If you buy a company, consider whether you will purchase just the assets or if you will buy the stock, which would also transfer liabilities, Palermo said. Review the company’s financials closely, particularly the number of customers and how much they generate. “If the revenue’s not there, no matter what you do you’re going to have a problem,” he said.

In addition to ensuring all of the numbers are accurate, Palermo asks business owners if they run any personal expenses through the company. If they do, there could be additional savings by eliminating those expenses through the deal. He also will ask for financial projections.

Due diligence is taking longer than in the past because buyers don’t want to make mistakes, Wiggins said. He recommends reviewing a company’s operations, financials, legal compliance, and (if applicable) technology.

Envision how you will combine the companies, and what the resulting business will look like, Palermo said.

Execute your plan

Know where your synergies and savings will come from before completing the deal, Palermo said. Possible synergies including getting better pricing on benefits, services, or materials through increased purchasing power. You also may increase sales. “You have to be careful cutting the marketing and sales people because they have those relationships,” said Palermo.

You can often save money by consolidating your back office operations, combining facilities and trimming payroll. Identify the savings in advance and reap them according to your plan.

If you plan to combine accounting operations in 45 days but take longer, then you push the savings out further, affecting other parts of your plan, Palermo said. “If you say you want to implement these types of changes you have to stay on the game plan.”

Watch your numbers carefully as you move the combined company ahead, Heseman emphasized. “The person who buys a business and learns to focus on revenue growth while closely managing expenses is going to be well positioned when the economy improves.”

Jim Molis is a contributing editor to Advantage: The Resource for Small Business. He can be contacted at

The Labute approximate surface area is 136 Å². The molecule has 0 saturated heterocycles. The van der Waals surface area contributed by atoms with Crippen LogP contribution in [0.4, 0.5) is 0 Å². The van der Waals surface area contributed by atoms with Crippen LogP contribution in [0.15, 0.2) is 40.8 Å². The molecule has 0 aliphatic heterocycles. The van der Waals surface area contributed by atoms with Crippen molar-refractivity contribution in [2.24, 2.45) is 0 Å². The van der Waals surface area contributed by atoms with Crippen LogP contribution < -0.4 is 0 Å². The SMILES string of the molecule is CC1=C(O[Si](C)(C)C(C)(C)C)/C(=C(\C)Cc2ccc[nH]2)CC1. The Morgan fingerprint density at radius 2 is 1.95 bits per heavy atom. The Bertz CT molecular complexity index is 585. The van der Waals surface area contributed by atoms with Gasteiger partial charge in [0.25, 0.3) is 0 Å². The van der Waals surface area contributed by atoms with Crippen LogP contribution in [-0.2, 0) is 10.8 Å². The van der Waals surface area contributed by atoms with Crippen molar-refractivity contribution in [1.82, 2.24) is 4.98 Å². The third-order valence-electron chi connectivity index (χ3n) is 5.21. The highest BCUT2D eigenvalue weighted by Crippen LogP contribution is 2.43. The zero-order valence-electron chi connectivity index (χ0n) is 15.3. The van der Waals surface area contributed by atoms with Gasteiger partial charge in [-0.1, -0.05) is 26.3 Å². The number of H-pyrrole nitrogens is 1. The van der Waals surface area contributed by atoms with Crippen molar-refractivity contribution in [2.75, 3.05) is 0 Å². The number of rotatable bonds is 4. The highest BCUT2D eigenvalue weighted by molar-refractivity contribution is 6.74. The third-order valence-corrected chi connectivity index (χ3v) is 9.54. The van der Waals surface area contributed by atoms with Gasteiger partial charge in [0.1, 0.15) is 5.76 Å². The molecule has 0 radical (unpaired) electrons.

Acquisitions from a buyer’s point of view

Venture capitalists and the companies they support often begin with the end in mind.

Investors favor companies that could eventually be sold, thereby generating returns commensurate with a high-risk investment, said Al Rossiter, president of Springboard Capital Management, an equity investment fund specializing in early-stage venture investments.

As they consider each investment opportunity, Rossiter and fellow investors evaluate a company’s potential appeal to financial or strategic buyers. Financial buyers acquire companies for cash flow or other strong fundamentals, without intending to operate the business. Strategic buyers acquire and operate companies that align with their plans for growth.

Rossiter looks for companies with a “sustaining competitive advantage” that would appeal to strategic buyers. Examples would include a proprietary technology or geographic market share that would be more difficult or expensive for an acquiring company to develop independently. “There needs to be something of distinct value there,” Rossiter said.

If a company ultimately seeks to be acquired, you can position your company for a potential sale to a strategic buyer from the start. “You have to understand what the value of your company represents to the potential acquirer,” Rossiter said. For example, if you produce medical equipment that a larger company may eventually want to manufacture at its own facilities then don’t build your own plants. The acquirer would not pay for your facilities, only the core technology.

“Understanding the strategic benefit that it brings to an acquirer allows you to develop the business plan that enhances that strategic value without adding baggage,” Rossiter said. “You’re developing the company to expand or enhance those attributes that the acquirer would desire.”

If you plan to sell to a competitor, get attention by building a strong customer base. “Generally you need some sense of scale, some operating track record to even become noticed within a market,” Rossiter said. Having a full understanding of the desired outcome is key to the business-planning process.